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RIP KATE SPADE: DEPRESSION AND SUICIDE IN FASHION....AND WHAT WE CAN DO ABOUT IT

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It was announced this morning that designer Kate Spade was found dead by suicide in a Manhattan apartment. The story is still developing, but police say she hanged herself and left a suicide note. The news is tragic and comes as a surprise. However–we must remember that oftentimes depression is an invisible illness. Even people who seem happy can be depressed and want to end their lives. Even successful business women who design predominantly bright, colorful handbags can be depressed and want to end their lives. Sadly, we sometimes don't even know what kind of struggle someone is going through until it's too late. It can happen to ANYBODY–even if it seems like they "have it all" as Kate Spade seemed to.
   
Kate isn't the first fashion designer to commit suicide. In 2010, Alexander McQueen killed himself, 
In 2014, designer  L’Wren Scott killed herself. All 3 designers coincidentally (or, maybe not coincidentally) hanged themselves. All 3 were successful and iconic in their own ways. This wasn't enough to ward off depression.
  
Let me say this:
Being glamorous does not make you immune to depression. Being successful does not make you immune to depression. Being rich does not make you immune to depression.
   
Let me say it again for the people in the back:
BEING GLAMOROUS DOES NOT MAKE YOU IMMUNE TO DEPRESSION. BEING SUCCESSFUL DOES NOT MAKE YOU IMMUNE TO DEPRESSION. BEING RICH DOES NOT MAKE YOU IMMUNE TO DEPRESSION.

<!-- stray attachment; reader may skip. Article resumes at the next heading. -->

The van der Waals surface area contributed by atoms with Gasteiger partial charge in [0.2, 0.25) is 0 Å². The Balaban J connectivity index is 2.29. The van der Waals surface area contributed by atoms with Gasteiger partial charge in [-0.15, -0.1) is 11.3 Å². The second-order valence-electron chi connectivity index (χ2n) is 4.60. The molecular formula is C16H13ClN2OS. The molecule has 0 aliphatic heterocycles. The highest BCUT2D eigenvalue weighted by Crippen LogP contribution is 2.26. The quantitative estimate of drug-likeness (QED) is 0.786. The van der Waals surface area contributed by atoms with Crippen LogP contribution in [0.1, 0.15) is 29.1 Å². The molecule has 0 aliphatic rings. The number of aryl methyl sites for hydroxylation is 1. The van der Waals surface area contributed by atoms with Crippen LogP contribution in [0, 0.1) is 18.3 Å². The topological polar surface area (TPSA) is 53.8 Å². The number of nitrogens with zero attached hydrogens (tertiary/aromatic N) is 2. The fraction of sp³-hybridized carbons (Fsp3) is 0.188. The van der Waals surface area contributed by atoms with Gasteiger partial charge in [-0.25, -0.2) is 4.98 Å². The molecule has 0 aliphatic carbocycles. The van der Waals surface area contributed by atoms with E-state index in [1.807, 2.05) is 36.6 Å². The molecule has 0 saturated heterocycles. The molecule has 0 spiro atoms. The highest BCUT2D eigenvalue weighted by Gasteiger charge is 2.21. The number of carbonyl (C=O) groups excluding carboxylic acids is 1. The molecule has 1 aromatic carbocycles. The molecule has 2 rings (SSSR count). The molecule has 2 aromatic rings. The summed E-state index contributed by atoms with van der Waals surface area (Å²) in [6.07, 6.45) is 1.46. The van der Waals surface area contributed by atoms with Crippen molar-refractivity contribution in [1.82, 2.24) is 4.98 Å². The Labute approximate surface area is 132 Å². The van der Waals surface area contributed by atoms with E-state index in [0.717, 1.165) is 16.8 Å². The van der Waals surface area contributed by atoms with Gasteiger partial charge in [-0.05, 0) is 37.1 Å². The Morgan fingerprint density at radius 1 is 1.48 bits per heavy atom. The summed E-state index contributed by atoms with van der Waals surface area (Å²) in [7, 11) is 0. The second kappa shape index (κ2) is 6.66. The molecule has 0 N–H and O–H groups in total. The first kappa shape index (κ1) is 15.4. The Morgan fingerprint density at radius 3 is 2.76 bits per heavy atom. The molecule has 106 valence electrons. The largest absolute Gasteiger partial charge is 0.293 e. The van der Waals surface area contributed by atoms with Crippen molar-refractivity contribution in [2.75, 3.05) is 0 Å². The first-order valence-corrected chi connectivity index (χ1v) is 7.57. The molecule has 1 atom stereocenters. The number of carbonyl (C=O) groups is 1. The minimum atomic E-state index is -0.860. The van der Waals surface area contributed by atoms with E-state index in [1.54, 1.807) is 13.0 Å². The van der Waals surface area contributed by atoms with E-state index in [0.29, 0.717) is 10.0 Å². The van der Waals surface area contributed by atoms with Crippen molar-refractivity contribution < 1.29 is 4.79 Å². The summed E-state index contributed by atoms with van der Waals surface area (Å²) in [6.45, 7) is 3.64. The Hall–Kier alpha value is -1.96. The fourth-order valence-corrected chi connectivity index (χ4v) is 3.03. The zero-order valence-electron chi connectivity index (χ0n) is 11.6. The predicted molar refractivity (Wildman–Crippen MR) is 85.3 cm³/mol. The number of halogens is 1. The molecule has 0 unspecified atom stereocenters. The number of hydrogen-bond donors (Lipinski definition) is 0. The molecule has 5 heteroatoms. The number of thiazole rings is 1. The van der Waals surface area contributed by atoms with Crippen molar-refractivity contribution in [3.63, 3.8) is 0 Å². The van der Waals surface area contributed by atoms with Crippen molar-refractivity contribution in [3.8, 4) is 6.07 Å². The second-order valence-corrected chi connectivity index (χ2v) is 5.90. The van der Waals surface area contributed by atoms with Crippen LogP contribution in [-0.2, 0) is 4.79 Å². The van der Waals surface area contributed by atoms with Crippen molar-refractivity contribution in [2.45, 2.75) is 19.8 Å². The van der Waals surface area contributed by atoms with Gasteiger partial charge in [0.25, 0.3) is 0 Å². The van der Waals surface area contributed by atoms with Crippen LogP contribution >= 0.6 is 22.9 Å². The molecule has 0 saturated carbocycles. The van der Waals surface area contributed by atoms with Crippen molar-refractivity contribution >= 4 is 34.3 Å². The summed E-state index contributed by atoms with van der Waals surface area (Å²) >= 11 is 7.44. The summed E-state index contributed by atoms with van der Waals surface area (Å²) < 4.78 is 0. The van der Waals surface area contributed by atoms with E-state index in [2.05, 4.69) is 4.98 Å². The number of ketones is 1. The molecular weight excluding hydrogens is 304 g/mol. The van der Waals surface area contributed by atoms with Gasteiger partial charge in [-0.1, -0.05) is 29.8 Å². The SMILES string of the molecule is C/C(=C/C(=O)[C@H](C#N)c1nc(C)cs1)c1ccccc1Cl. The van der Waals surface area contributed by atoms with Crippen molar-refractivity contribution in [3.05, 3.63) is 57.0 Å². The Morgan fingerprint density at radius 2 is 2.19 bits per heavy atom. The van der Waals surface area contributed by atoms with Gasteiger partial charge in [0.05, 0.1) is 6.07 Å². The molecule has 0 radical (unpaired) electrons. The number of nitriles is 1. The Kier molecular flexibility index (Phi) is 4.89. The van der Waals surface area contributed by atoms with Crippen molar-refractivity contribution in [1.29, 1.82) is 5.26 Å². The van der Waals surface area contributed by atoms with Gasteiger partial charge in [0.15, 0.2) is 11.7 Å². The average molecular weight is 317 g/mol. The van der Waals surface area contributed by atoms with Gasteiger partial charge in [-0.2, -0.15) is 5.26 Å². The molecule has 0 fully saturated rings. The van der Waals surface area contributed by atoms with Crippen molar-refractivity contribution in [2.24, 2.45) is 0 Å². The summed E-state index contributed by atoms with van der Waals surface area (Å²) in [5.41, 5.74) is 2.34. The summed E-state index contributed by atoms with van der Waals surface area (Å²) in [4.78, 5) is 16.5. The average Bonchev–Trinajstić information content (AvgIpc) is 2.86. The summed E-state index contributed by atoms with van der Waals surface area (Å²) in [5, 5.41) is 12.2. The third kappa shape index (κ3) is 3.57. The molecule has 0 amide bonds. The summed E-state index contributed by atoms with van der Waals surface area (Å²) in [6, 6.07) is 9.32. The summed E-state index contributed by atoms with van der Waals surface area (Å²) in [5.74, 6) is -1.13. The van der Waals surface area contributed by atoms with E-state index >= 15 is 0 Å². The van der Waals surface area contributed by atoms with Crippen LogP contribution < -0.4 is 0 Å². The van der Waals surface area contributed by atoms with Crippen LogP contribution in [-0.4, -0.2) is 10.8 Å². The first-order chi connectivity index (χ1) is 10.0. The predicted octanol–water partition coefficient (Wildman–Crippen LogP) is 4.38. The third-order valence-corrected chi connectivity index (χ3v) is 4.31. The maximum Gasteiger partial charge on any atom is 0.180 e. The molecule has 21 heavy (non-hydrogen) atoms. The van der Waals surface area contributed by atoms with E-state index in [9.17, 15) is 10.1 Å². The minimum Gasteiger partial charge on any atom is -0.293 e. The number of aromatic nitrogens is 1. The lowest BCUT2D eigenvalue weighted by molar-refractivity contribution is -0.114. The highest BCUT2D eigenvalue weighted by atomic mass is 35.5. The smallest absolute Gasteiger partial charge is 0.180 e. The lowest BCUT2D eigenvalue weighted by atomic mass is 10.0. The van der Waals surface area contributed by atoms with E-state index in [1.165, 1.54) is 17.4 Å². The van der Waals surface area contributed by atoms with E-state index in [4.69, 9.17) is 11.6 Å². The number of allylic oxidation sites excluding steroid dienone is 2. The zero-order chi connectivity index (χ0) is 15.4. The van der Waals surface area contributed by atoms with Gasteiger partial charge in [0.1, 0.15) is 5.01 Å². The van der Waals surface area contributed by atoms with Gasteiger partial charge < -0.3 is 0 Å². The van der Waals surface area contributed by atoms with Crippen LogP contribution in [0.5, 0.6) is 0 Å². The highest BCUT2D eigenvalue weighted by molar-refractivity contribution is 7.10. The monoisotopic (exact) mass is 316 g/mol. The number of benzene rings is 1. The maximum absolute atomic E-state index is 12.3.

So, what can we do about it? Society as a whole needs to be both more sensitive and more educated when it comes to the topic of mental illness. Even in 2018, speaking about depression is taboo. We still stigmatize people for having mental illness–so IT'S NO WONDER that people who are struggling are afraid to come forward and share their stories or ask for help. Who knows how many people are suffering in silence? We can't change the past – but we can try to make a better future for mental illness sufferers. 
   
Step 1: Educate yourself and others
Here are some websites with valuable and accurate information about depression and suicide:
American Foundation for Suicide Prevention
   
Step 2: Be an ally
Be open and honest. If you are struggling yourself, don't be afraid to open up about it. By opening up yourself, you will inspire others to do the same. If you don't suffer from depression but still want to help, let it be known that you are available to talk or just be a shoulder to cry on for those in need. Learn as much as you can about depression, and listen when those in distress speak to you. However, being an ally also means knowing that there's only so much you can do to help. Know that you may need to help your friend get professional help. Offer to help them find a therapist or drive with them to their next appointment. 
  
Step 3: Never stop trying to break the stigma
Keep talking about mental illness. Keep learning about mental illness. Keep educating others. Keep being a shoulder to cry on. Never be judgemental. Remember depression and suicide can affect ANYBODY–no matter their background or their current situation.
    
Resources to use if you or someone you know may be suicidal:
National Suicide Prevention Hotline: 1-800-273-8255
Crisis Text Line:  Text CONNECT to 741741 
        
REMEMBER: If you're going through hell, keep going. 
*Main Image by Andrew Toth via Forbes.com*

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